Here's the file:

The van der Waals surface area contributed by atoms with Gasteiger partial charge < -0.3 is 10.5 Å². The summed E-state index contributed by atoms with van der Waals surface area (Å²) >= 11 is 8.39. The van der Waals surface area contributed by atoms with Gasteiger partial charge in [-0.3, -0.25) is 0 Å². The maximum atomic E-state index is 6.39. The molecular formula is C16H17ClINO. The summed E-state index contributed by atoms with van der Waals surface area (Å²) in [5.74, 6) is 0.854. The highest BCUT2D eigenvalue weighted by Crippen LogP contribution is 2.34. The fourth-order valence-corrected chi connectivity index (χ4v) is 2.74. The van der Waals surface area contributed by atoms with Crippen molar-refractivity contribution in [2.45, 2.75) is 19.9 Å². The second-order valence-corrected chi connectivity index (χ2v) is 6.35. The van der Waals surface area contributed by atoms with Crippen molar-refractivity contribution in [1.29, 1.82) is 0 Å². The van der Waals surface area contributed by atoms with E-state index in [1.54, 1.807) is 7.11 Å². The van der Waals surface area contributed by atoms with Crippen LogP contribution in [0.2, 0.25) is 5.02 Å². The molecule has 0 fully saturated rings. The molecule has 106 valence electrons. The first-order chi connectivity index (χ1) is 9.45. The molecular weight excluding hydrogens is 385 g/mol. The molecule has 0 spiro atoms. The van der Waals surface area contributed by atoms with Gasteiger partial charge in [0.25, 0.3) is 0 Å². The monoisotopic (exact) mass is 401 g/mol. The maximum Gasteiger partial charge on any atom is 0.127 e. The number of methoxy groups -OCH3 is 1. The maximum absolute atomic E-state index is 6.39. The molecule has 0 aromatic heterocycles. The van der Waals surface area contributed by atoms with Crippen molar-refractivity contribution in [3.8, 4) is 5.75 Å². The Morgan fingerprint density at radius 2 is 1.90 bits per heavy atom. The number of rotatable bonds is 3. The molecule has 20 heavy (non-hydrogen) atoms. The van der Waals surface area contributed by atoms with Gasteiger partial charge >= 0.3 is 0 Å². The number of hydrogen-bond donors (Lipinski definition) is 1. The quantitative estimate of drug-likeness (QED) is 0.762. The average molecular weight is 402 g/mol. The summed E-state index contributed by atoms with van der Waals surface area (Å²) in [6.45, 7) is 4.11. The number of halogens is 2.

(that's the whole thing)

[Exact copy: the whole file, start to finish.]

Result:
The van der Waals surface area contributed by atoms with Gasteiger partial charge < -0.3 is 10.5 Å². The summed E-state index contributed by atoms with van der Waals surface area (Å²) >= 11 is 8.39. The van der Waals surface area contributed by atoms with Gasteiger partial charge in [-0.3, -0.25) is 0 Å². The maximum atomic E-state index is 6.39. The molecular formula is C16H17ClINO. The summed E-state index contributed by atoms with van der Waals surface area (Å²) in [5.74, 6) is 0.854. The highest BCUT2D eigenvalue weighted by Crippen LogP contribution is 2.34. The fourth-order valence-corrected chi connectivity index (χ4v) is 2.74. The van der Waals surface area contributed by atoms with Crippen molar-refractivity contribution in [2.45, 2.75) is 19.9 Å². The second-order valence-corrected chi connectivity index (χ2v) is 6.35. The van der Waals surface area contributed by atoms with Crippen molar-refractivity contribution in [1.29, 1.82) is 0 Å². The van der Waals surface area contributed by atoms with E-state index in [1.54, 1.807) is 7.11 Å². The van der Waals surface area contributed by atoms with Crippen LogP contribution in [0.2, 0.25) is 5.02 Å². The molecule has 0 fully saturated rings. The molecule has 106 valence electrons. The first-order chi connectivity index (χ1) is 9.45. The molecular weight excluding hydrogens is 385 g/mol. The molecule has 0 spiro atoms. The van der Waals surface area contributed by atoms with Gasteiger partial charge in [0.25, 0.3) is 0 Å². The monoisotopic (exact) mass is 401 g/mol. The maximum Gasteiger partial charge on any atom is 0.127 e. The number of methoxy groups -OCH3 is 1. The maximum absolute atomic E-state index is 6.39. The molecule has 0 aromatic heterocycles. The van der Waals surface area contributed by atoms with Crippen molar-refractivity contribution in [3.8, 4) is 5.75 Å². The Morgan fingerprint density at radius 2 is 1.90 bits per heavy atom. The number of rotatable bonds is 3. The molecule has 20 heavy (non-hydrogen) atoms. The van der Waals surface area contributed by atoms with Gasteiger partial charge >= 0.3 is 0 Å². The number of hydrogen-bond donors (Lipinski definition) is 1. The quantitative estimate of drug-likeness (QED) is 0.762. The average molecular weight is 402 g/mol. The summed E-state index contributed by atoms with van der Waals surface area (Å²) in [6.45, 7) is 4.11. The number of halogens is 2.